Melania Trump Is Not About that White House Drama

Melania Trump didn't do it.

That's the First Lady's story and she's sticking to it following Wednesday evening's explosive New York Times op-ed, written by an anonymous senior Trump administration official who alleged a "resistance" within the president's own camp.

"Many of the senior officials in [Trump's] own administration are working diligently from within to frustrate parts of his agenda and his worst inclinations," wrote the author of the piece, whose identity is the greatest mystery to sweep America since crop circles.

President Donald Trump went on TV almost immediately to smack down the editorial, calling the author "gutless" and recycling his favorite adjective to describe the institution that is The New York Times: "failing." In his exasperated and clearly anger-fueled rant against the piece, the President is seen flailing his arms in clear frustration.

He later tweeted just the word (in what we we're sure was an attempt to be cryptic, but really came across as meme-worthy), "TREASON?" in all caps.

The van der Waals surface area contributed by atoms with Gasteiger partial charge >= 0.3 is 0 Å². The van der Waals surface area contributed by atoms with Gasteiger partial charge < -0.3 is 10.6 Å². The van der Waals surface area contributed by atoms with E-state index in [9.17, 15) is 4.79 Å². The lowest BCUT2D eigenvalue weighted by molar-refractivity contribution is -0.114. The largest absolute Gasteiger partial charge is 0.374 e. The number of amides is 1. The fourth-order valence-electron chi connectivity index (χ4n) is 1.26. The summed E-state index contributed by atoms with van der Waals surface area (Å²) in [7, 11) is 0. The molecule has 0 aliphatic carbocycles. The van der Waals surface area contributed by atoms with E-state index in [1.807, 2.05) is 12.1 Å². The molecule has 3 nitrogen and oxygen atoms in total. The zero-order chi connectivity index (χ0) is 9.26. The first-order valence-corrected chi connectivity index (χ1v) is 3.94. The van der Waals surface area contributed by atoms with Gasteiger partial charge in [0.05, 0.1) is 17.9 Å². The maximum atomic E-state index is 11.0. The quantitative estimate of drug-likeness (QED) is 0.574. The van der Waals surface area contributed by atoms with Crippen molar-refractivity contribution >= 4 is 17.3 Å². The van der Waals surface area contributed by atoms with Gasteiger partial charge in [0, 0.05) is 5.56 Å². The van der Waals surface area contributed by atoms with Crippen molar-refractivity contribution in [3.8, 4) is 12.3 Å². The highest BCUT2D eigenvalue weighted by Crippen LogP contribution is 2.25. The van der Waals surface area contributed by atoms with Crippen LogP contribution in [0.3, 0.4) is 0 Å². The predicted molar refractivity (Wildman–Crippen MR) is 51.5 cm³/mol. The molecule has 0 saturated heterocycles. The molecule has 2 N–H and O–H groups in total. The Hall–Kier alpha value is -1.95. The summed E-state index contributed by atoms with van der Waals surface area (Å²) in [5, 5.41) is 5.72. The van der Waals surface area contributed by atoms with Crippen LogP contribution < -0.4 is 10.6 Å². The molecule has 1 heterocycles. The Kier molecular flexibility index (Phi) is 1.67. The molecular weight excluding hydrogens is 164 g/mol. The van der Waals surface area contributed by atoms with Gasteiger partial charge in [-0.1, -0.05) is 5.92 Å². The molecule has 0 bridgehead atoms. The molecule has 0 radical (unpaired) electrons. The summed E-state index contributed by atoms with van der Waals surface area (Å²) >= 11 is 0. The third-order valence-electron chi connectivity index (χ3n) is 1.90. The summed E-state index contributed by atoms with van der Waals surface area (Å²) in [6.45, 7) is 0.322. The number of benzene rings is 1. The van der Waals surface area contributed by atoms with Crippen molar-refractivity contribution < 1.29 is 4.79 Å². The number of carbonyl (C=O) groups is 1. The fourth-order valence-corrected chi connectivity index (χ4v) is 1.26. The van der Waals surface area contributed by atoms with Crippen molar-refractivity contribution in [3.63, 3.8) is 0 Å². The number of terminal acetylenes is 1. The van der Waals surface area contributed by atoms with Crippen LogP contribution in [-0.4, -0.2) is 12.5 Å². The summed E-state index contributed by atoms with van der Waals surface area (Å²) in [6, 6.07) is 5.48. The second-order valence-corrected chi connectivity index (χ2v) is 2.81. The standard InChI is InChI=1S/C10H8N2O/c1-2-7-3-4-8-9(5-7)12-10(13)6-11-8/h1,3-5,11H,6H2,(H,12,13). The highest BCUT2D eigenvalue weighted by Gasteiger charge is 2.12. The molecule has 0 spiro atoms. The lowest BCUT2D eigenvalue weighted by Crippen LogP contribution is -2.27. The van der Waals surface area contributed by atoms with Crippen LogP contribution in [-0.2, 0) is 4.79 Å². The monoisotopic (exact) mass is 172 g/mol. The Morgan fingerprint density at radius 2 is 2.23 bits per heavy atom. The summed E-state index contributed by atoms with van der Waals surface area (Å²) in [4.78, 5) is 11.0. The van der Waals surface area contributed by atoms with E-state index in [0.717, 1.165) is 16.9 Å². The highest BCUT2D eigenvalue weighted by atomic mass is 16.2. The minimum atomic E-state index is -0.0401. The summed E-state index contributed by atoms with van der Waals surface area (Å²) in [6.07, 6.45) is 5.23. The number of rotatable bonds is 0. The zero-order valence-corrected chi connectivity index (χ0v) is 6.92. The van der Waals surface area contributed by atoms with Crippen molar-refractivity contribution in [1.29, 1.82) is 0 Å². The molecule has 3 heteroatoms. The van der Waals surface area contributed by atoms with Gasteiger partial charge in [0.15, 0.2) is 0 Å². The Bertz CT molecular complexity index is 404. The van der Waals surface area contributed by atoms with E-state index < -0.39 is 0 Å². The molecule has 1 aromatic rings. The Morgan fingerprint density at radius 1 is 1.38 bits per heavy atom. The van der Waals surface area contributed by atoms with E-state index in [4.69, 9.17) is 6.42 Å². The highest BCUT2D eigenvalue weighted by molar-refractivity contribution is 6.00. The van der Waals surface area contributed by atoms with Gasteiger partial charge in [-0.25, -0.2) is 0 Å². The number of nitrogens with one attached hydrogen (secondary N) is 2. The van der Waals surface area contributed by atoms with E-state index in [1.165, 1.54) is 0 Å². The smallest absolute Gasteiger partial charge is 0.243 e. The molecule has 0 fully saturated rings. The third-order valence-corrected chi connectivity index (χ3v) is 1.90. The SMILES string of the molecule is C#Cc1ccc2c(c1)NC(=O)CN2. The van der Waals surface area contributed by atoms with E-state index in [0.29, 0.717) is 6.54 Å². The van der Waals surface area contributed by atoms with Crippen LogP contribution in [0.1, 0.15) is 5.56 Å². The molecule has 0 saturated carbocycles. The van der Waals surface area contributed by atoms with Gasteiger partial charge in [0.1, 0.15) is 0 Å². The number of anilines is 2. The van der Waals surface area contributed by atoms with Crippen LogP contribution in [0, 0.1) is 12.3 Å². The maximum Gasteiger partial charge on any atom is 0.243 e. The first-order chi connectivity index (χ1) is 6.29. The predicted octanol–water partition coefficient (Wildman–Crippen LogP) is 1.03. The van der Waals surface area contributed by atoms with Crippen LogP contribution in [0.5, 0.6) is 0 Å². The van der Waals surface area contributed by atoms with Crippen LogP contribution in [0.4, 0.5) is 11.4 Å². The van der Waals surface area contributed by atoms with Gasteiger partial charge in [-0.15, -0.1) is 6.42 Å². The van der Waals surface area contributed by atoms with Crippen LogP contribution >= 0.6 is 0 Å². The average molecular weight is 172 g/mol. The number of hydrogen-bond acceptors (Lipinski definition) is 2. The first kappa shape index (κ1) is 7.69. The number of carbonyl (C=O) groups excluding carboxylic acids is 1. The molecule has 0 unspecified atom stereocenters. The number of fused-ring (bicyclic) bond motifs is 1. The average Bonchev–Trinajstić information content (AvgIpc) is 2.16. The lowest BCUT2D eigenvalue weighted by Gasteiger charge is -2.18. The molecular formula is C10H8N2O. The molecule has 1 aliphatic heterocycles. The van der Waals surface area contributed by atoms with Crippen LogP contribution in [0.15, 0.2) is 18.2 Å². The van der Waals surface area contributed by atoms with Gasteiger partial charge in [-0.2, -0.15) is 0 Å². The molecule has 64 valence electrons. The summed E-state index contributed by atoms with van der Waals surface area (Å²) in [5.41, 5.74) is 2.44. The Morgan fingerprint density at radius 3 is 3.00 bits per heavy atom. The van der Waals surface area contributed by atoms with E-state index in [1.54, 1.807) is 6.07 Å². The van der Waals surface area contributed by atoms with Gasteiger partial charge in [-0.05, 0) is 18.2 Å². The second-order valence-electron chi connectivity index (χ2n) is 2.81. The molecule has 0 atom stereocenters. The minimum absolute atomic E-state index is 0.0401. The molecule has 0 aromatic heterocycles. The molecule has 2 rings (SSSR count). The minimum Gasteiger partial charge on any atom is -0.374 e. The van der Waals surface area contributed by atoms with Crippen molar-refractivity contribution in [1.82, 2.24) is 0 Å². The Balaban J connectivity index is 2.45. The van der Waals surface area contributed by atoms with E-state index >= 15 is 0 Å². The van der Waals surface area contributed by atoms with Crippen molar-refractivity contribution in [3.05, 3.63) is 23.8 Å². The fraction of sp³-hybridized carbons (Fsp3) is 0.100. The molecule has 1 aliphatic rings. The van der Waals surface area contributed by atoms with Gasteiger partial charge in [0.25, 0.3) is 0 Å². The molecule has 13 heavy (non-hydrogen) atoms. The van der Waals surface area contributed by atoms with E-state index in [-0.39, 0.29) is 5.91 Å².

By comparison to both Trump and White House Press Secretary Sarah Huckabee Sanders (who also denounced the op-ed and the "failing New York Times"), Melania Trump is cool as a cucumber. Via her communications director, Stephanie Grisham, the First Lady issued the following statement, with nary an exclamation point in sight!

"Unidentified sources have become the majority of the voices people hear about in today's news," reads the statement. "People with no names are writing our nation's history. Words are important, and accusations can lead to severe consequences."

She continues, "If a person is bold enough to accuse people of negative actions, they have a responsibility to publicly stand by their words and people have the right to be able to defend themselves." The New York Times editorial board writes that the author's name was withheld because their "job would be jeopardized by its disclosure."

The final zinger, courtesy of the FLOTUS: "To the writer of the op-ed — you are not protecting this country, you are sabotaging it with your cowardly actions."

As the D.C. game of "Whodunnit?" continues, more than a few fingers have been pointed in Mike Pence's direction. Internet sleuths made the connection to the VP because of a specific word used in the text: "lodestar." (To save you the Google search, it means "a star that leads or guides," according to Merriam Webster.) Pence has used the word several times in past speeches as well as during televised events.

That said, on Thursday afternoon, he called the editorial "disgraceful."

Let the guessing game continue.

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